This is a remarkable place. This is the mouth of the Connecticut River. When Dutch navigator Adrien Block first sighted this place in 1614, we may imagine it looked similar to what it does today. The Connecticut River is rare among major rivers of the US in that no large city developed where it begins.
There’s just this.
Serene and natural, with nary a skyscraper or refinery in sight.
Now, how did that happen?
This is largely due to a geologic trait. The river carries an enormous amount of silt, as far away as from where it starts in northern New England, and sweeps it down through the hinterland, dumping it at the mouth, creating a sandbar here where it joins Long Island Sound. The silt deposits were a challenge to navigation in the early days, clogging up the works, so the speak, and so made for an inopportune spot for a metropolis.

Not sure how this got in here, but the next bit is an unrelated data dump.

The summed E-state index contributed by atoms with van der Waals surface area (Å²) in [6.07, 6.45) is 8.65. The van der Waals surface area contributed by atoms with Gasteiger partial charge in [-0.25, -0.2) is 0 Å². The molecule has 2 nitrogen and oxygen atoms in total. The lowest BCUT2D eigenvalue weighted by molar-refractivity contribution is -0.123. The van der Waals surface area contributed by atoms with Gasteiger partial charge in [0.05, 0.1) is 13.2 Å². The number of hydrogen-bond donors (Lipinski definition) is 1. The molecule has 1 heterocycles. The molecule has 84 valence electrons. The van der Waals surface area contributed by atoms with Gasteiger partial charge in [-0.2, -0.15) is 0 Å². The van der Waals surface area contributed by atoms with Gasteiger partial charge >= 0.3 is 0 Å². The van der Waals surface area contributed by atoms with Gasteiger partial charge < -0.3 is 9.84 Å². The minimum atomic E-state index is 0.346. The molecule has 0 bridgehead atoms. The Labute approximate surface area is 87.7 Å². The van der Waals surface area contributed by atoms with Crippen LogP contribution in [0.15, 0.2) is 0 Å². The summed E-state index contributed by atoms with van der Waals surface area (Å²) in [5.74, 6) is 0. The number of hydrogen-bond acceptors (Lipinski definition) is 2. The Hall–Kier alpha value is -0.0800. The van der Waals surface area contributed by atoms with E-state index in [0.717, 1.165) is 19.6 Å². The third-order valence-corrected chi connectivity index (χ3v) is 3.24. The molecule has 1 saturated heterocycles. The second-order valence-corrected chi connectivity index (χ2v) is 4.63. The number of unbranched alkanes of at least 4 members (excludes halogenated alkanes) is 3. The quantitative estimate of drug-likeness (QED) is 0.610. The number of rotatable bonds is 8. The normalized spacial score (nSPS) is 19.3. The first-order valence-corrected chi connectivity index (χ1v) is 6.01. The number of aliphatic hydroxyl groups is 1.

Boston has its Charles River, and New York City its Hudson and East River. Philadelphia has its Schuylkill, and D.C. its Potomac.
The Connecticut River has instead a less auspicious, but more peaceful paradise.
The river has had its ups and downs over the years (literally, as the Algonquin word “quinetucket” means long tidal river - which it is as far as Windsor Locks near the Massachusetts border). The repository of waste from factories and human habitation left the river in dismal shape some 50 years ago. Today, through extensive cleanup and conservation measures, it has been upgraded to class B, fit for swimming and for fishing.
Here with the towns of Old Saybrook on one side and Old Lyme on the other, you can take out your boat, or sit on the dock to fish, or just stand on the banks on one of those eternal, golden summer days and let your eyes wander on what Adrien Block’s eyes saw, and agree with him that this river begs to be explored.